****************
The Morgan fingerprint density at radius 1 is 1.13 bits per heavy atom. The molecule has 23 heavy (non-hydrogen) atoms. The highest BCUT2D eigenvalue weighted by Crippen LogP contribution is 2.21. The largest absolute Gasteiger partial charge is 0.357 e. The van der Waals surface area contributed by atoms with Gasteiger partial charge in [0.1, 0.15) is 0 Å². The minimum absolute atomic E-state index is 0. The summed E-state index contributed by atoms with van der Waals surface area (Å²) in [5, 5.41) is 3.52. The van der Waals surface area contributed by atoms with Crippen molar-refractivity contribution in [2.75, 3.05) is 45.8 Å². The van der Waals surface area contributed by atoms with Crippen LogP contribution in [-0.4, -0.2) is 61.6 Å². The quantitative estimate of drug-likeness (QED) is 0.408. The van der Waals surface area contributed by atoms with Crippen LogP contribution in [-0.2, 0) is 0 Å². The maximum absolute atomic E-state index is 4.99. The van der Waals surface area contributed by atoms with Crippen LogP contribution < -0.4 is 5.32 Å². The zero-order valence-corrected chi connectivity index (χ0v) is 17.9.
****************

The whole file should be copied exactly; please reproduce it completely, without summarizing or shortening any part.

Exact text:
The Morgan fingerprint density at radius 1 is 1.13 bits per heavy atom. The molecule has 23 heavy (non-hydrogen) atoms. The highest BCUT2D eigenvalue weighted by Crippen LogP contribution is 2.21. The largest absolute Gasteiger partial charge is 0.357 e. The van der Waals surface area contributed by atoms with Gasteiger partial charge in [0.1, 0.15) is 0 Å². The minimum absolute atomic E-state index is 0. The summed E-state index contributed by atoms with van der Waals surface area (Å²) in [5, 5.41) is 3.52. The van der Waals surface area contributed by atoms with Crippen molar-refractivity contribution in [2.75, 3.05) is 45.8 Å². The van der Waals surface area contributed by atoms with Crippen LogP contribution in [-0.4, -0.2) is 61.6 Å². The quantitative estimate of drug-likeness (QED) is 0.408. The van der Waals surface area contributed by atoms with Crippen LogP contribution in [-0.2, 0) is 0 Å². The maximum absolute atomic E-state index is 4.99. The van der Waals surface area contributed by atoms with Crippen LogP contribution < -0.4 is 5.32 Å². The zero-order valence-corrected chi connectivity index (χ0v) is 17.9.